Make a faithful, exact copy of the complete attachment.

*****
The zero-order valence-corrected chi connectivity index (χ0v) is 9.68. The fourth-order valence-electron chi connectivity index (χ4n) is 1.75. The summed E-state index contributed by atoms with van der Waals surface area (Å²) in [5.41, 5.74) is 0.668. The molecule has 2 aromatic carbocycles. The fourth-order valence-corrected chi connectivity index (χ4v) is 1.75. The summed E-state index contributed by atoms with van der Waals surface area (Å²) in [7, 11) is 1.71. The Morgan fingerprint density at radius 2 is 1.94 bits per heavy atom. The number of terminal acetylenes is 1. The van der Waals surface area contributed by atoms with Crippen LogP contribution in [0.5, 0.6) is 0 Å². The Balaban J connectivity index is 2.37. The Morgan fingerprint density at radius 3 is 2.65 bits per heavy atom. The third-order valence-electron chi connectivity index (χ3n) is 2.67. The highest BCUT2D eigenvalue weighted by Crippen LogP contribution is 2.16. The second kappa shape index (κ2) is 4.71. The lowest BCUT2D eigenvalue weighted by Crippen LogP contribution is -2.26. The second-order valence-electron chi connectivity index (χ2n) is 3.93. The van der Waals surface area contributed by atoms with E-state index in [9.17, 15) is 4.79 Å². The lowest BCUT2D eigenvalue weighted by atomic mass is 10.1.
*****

The zero-order valence-corrected chi connectivity index (χ0v) is 9.68. The fourth-order valence-electron chi connectivity index (χ4n) is 1.75. The summed E-state index contributed by atoms with van der Waals surface area (Å²) in [5.41, 5.74) is 0.668. The molecule has 2 aromatic carbocycles. The fourth-order valence-corrected chi connectivity index (χ4v) is 1.75. The summed E-state index contributed by atoms with van der Waals surface area (Å²) in [7, 11) is 1.71. The Morgan fingerprint density at radius 2 is 1.94 bits per heavy atom. The number of terminal acetylenes is 1. The van der Waals surface area contributed by atoms with Crippen LogP contribution in [0.5, 0.6) is 0 Å². The Balaban J connectivity index is 2.37. The Morgan fingerprint density at radius 3 is 2.65 bits per heavy atom. The third-order valence-electron chi connectivity index (χ3n) is 2.67. The highest BCUT2D eigenvalue weighted by Crippen LogP contribution is 2.16. The second kappa shape index (κ2) is 4.71. The lowest BCUT2D eigenvalue weighted by Crippen LogP contribution is -2.26. The second-order valence-electron chi connectivity index (χ2n) is 3.93. The van der Waals surface area contributed by atoms with E-state index in [9.17, 15) is 4.79 Å². The lowest BCUT2D eigenvalue weighted by atomic mass is 10.1.